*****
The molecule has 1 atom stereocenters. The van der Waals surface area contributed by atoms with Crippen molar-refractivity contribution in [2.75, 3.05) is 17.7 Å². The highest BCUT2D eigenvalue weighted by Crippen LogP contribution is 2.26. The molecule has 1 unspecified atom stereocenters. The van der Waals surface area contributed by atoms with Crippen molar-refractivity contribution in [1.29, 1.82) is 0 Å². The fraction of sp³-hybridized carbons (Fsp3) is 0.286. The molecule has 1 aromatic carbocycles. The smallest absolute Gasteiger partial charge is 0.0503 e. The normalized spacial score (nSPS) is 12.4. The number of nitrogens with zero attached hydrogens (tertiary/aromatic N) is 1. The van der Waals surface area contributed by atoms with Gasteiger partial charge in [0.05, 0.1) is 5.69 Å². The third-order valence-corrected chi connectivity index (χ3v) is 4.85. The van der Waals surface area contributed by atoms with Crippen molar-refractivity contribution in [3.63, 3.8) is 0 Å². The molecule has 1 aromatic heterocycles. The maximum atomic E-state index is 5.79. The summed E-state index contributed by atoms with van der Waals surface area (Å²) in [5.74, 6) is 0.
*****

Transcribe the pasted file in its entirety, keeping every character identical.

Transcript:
The molecule has 1 atom stereocenters. The van der Waals surface area contributed by atoms with Crippen molar-refractivity contribution in [2.75, 3.05) is 17.7 Å². The highest BCUT2D eigenvalue weighted by Crippen LogP contribution is 2.26. The molecule has 1 unspecified atom stereocenters. The van der Waals surface area contributed by atoms with Crippen molar-refractivity contribution in [1.29, 1.82) is 0 Å². The fraction of sp³-hybridized carbons (Fsp3) is 0.286. The molecule has 1 aromatic carbocycles. The smallest absolute Gasteiger partial charge is 0.0503 e. The normalized spacial score (nSPS) is 12.4. The number of nitrogens with zero attached hydrogens (tertiary/aromatic N) is 1. The van der Waals surface area contributed by atoms with Gasteiger partial charge in [0.05, 0.1) is 5.69 Å². The third-order valence-corrected chi connectivity index (χ3v) is 4.85. The van der Waals surface area contributed by atoms with Crippen molar-refractivity contribution in [3.63, 3.8) is 0 Å². The molecule has 1 aromatic heterocycles. The maximum atomic E-state index is 5.79. The summed E-state index contributed by atoms with van der Waals surface area (Å²) in [5.74, 6) is 0.